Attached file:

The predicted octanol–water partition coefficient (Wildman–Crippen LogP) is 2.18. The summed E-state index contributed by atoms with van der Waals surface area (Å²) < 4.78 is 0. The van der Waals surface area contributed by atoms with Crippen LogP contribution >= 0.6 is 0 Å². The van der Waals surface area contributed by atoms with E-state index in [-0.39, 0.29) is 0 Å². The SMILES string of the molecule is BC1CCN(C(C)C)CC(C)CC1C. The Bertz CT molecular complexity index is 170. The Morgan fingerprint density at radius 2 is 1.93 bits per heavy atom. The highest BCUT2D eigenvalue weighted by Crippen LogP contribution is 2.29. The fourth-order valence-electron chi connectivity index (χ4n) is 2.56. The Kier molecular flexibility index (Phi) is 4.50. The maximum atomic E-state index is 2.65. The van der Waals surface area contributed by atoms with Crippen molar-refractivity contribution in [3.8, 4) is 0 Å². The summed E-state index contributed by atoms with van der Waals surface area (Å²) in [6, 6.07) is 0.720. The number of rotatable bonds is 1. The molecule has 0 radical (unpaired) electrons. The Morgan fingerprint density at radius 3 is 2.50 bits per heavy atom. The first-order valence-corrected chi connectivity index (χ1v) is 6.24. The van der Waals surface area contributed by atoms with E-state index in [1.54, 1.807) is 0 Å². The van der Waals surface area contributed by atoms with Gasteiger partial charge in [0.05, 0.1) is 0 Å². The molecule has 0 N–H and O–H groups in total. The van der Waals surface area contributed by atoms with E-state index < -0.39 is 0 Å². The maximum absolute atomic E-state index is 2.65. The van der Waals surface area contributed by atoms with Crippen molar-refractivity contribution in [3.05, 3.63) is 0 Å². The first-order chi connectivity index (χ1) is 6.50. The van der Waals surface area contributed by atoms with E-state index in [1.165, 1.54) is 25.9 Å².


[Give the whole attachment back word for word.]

The predicted octanol–water partition coefficient (Wildman–Crippen LogP) is 2.18. The summed E-state index contributed by atoms with van der Waals surface area (Å²) < 4.78 is 0. The van der Waals surface area contributed by atoms with Crippen LogP contribution >= 0.6 is 0 Å². The van der Waals surface area contributed by atoms with E-state index in [-0.39, 0.29) is 0 Å². The SMILES string of the molecule is BC1CCN(C(C)C)CC(C)CC1C. The Bertz CT molecular complexity index is 170. The Morgan fingerprint density at radius 2 is 1.93 bits per heavy atom. The highest BCUT2D eigenvalue weighted by Crippen LogP contribution is 2.29. The fourth-order valence-electron chi connectivity index (χ4n) is 2.56. The Kier molecular flexibility index (Phi) is 4.50. The maximum atomic E-state index is 2.65. The van der Waals surface area contributed by atoms with Crippen molar-refractivity contribution in [3.8, 4) is 0 Å². The summed E-state index contributed by atoms with van der Waals surface area (Å²) in [6, 6.07) is 0.720. The number of rotatable bonds is 1. The molecule has 0 radical (unpaired) electrons. The Morgan fingerprint density at radius 3 is 2.50 bits per heavy atom. The first-order valence-corrected chi connectivity index (χ1v) is 6.24. The van der Waals surface area contributed by atoms with E-state index in [1.54, 1.807) is 0 Å². The van der Waals surface area contributed by atoms with Gasteiger partial charge in [0.05, 0.1) is 0 Å². The molecule has 0 N–H and O–H groups in total. The van der Waals surface area contributed by atoms with E-state index < -0.39 is 0 Å². The maximum absolute atomic E-state index is 2.65. The van der Waals surface area contributed by atoms with Crippen molar-refractivity contribution in [3.05, 3.63) is 0 Å². The first-order chi connectivity index (χ1) is 6.50. The van der Waals surface area contributed by atoms with E-state index in [1.165, 1.54) is 25.9 Å².